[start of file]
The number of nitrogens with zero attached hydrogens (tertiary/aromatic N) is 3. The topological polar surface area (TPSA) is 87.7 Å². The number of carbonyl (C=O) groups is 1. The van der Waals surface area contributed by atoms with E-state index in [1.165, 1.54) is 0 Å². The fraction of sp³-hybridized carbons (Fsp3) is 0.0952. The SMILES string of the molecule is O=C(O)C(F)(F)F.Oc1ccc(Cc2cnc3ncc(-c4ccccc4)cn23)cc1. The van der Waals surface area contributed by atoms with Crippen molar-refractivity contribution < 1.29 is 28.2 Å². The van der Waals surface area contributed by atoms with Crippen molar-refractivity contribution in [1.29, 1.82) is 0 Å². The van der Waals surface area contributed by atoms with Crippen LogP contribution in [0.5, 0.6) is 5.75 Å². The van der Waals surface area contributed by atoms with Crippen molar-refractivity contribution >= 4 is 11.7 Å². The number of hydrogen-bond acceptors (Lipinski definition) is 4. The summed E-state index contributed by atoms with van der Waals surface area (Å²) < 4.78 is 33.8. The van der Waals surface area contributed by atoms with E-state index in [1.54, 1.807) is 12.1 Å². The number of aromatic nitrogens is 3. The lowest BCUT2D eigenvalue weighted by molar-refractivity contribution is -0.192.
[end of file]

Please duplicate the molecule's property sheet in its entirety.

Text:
The number of nitrogens with zero attached hydrogens (tertiary/aromatic N) is 3. The topological polar surface area (TPSA) is 87.7 Å². The number of carbonyl (C=O) groups is 1. The van der Waals surface area contributed by atoms with E-state index in [1.165, 1.54) is 0 Å². The fraction of sp³-hybridized carbons (Fsp3) is 0.0952. The SMILES string of the molecule is O=C(O)C(F)(F)F.Oc1ccc(Cc2cnc3ncc(-c4ccccc4)cn23)cc1. The van der Waals surface area contributed by atoms with Crippen molar-refractivity contribution < 1.29 is 28.2 Å². The van der Waals surface area contributed by atoms with Crippen molar-refractivity contribution in [1.29, 1.82) is 0 Å². The van der Waals surface area contributed by atoms with Crippen LogP contribution in [0.5, 0.6) is 5.75 Å². The van der Waals surface area contributed by atoms with Crippen molar-refractivity contribution >= 4 is 11.7 Å². The number of hydrogen-bond acceptors (Lipinski definition) is 4. The summed E-state index contributed by atoms with van der Waals surface area (Å²) < 4.78 is 33.8. The van der Waals surface area contributed by atoms with E-state index in [1.54, 1.807) is 12.1 Å². The number of aromatic nitrogens is 3. The lowest BCUT2D eigenvalue weighted by molar-refractivity contribution is -0.192.